Autism and Mind Reading!

“I was helping you in my head!”  Osborn

A comment from Osborn as I was struggling to get the lower basket of the dishwasher onto the lower runners, and the unbalanced weight of the basket was making it almost impossible.  Osborn was standing behind me watching me with huge interest and as I finally managed to get the blasted thing in, I turned and gasped at him “Thanks for your help Osborn!”.  In answer to this he came out with the above comment “I was helping you in my head” he mused.  


A good point for all of us maybe with everyone we know?
I’ve had this one constantly over the years, my beautiful autistic babies think something, so therefore, it is done.  Nikita used to go into meltdown because she was telling me something in her head and couldn’t understand why I couldn’t hear what she was saying!  The meltdowns would go on for hours with me feeling baffled and helpless at her distress but unable to assist
Nowadays, I still find myself constantly reminding the children to say please and thank you, it’s not that they haven’t been t.aught theses basics of courtesy right from when they started to talk, it’s that they say it in their heads and truly believe that they’ve said it out loud!  Whenever I pull them up they’re extremely apologetic and bemused that they hadn’t actually said it.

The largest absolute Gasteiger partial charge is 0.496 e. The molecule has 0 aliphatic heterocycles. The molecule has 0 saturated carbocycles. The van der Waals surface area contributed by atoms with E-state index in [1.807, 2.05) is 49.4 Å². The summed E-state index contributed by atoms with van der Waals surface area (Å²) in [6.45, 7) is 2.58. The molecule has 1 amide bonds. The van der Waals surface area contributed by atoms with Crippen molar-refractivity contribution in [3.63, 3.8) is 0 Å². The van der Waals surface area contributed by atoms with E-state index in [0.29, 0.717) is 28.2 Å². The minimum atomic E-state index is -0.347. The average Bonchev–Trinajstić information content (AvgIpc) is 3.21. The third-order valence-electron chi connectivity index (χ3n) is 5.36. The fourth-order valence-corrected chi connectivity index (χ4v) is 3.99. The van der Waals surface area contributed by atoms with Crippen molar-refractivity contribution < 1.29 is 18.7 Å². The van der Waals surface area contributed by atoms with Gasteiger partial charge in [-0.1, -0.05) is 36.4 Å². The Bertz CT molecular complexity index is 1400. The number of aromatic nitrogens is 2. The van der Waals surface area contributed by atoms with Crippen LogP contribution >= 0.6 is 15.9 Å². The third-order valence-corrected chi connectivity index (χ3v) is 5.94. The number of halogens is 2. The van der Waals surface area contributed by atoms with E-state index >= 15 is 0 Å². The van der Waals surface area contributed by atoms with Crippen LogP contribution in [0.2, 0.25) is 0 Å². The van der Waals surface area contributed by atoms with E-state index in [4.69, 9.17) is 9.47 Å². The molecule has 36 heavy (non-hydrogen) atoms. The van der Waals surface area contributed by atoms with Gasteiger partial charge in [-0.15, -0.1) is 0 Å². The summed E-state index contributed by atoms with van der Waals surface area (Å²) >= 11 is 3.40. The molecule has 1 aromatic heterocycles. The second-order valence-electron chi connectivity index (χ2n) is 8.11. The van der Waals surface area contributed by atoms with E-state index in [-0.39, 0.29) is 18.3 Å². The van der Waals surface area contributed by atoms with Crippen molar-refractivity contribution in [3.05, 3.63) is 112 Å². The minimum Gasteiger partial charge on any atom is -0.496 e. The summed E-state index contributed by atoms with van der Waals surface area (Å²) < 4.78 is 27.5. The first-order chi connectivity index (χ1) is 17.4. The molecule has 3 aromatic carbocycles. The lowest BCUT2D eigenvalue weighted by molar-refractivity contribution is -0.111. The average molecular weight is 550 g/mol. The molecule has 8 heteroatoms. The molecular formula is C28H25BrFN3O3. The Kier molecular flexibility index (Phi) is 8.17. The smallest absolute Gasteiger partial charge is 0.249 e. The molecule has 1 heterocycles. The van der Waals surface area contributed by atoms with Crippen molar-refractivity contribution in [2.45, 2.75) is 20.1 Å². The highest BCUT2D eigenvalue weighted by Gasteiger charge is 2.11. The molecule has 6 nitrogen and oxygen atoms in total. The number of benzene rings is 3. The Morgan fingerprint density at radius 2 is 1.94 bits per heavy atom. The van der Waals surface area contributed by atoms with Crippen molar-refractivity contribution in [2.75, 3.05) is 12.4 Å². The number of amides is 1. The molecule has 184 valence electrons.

They seem to have an innate inability to define what is real and what they are thinking, it makes me question whether it’s a sensory issue?  Do they have the feeling that words have come out of their mouths and therefore it feels real?  I really don’t know, but I do know that their senses work in a very different way to what is generally regarded as normal.  They don’t feel heat and cold in the same way, insisting on wearing a vest in the summer on the hottest days and refusing the wear a coat when it’s sub-zero, and yet suffering no ill effects on either occasion.  They really don’t feel what we feel.
Certain noises causing excruciating physical pain, food textures that actually make them vomit and smells that cause them to run as far away as they can.  We’ve had all of these and many more, and they’re all very, very real, but even more remarkable is the fact that just  the memory can cause the same symptoms.  Maybe this is where their brains are hypersensitive and struggle to differentiate real from imagined?

What I do know is that I can never assume anything when it comes to my children!  They’re not being rude when they don’t help, they’re not being impolite when they don’t say please and thank you and sometimes it’s just that something is in their heads, and therefore, it is!  Maybe everyone living with someone on the spectrum should try this philosophy and see if helps them?

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